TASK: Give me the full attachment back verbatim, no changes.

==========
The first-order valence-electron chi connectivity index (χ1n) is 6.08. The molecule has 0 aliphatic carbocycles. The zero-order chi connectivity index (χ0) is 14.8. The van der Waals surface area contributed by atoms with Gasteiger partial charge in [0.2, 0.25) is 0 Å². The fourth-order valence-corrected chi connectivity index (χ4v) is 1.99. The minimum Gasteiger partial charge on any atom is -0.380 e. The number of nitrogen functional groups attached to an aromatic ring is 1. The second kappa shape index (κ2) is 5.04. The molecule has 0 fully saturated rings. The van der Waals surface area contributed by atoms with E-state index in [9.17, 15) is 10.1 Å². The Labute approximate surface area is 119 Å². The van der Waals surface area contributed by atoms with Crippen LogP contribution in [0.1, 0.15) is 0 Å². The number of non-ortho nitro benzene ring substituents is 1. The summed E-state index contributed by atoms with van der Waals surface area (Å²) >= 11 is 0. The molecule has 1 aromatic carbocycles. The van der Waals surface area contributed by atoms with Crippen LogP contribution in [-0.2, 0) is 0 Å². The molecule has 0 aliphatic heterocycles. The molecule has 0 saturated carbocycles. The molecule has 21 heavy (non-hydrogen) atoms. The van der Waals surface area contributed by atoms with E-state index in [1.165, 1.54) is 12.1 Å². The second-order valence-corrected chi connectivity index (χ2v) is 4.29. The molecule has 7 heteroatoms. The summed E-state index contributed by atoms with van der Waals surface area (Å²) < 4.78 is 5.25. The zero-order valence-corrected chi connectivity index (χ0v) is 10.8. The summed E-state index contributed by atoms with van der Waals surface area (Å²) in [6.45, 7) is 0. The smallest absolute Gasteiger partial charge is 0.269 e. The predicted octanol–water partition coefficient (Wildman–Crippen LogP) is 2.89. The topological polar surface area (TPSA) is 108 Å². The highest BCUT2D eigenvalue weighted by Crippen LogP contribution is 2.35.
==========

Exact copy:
The first-order valence-electron chi connectivity index (χ1n) is 6.08. The molecule has 0 aliphatic carbocycles. The zero-order chi connectivity index (χ0) is 14.8. The van der Waals surface area contributed by atoms with Gasteiger partial charge in [0.2, 0.25) is 0 Å². The fourth-order valence-corrected chi connectivity index (χ4v) is 1.99. The minimum Gasteiger partial charge on any atom is -0.380 e. The number of nitrogen functional groups attached to an aromatic ring is 1. The second kappa shape index (κ2) is 5.04. The molecule has 0 fully saturated rings. The van der Waals surface area contributed by atoms with E-state index in [9.17, 15) is 10.1 Å². The Labute approximate surface area is 119 Å². The van der Waals surface area contributed by atoms with Crippen LogP contribution in [0.1, 0.15) is 0 Å². The number of non-ortho nitro benzene ring substituents is 1. The summed E-state index contributed by atoms with van der Waals surface area (Å²) >= 11 is 0. The molecule has 1 aromatic carbocycles. The van der Waals surface area contributed by atoms with Crippen LogP contribution in [-0.2, 0) is 0 Å². The molecule has 0 aliphatic heterocycles. The molecule has 0 saturated carbocycles. The molecule has 21 heavy (non-hydrogen) atoms. The van der Waals surface area contributed by atoms with E-state index in [1.165, 1.54) is 12.1 Å². The second-order valence-corrected chi connectivity index (χ2v) is 4.29. The molecule has 7 heteroatoms. The summed E-state index contributed by atoms with van der Waals surface area (Å²) < 4.78 is 5.25. The zero-order valence-corrected chi connectivity index (χ0v) is 10.8. The summed E-state index contributed by atoms with van der Waals surface area (Å²) in [6.45, 7) is 0. The smallest absolute Gasteiger partial charge is 0.269 e. The predicted octanol–water partition coefficient (Wildman–Crippen LogP) is 2.89. The topological polar surface area (TPSA) is 108 Å². The highest BCUT2D eigenvalue weighted by Crippen LogP contribution is 2.35.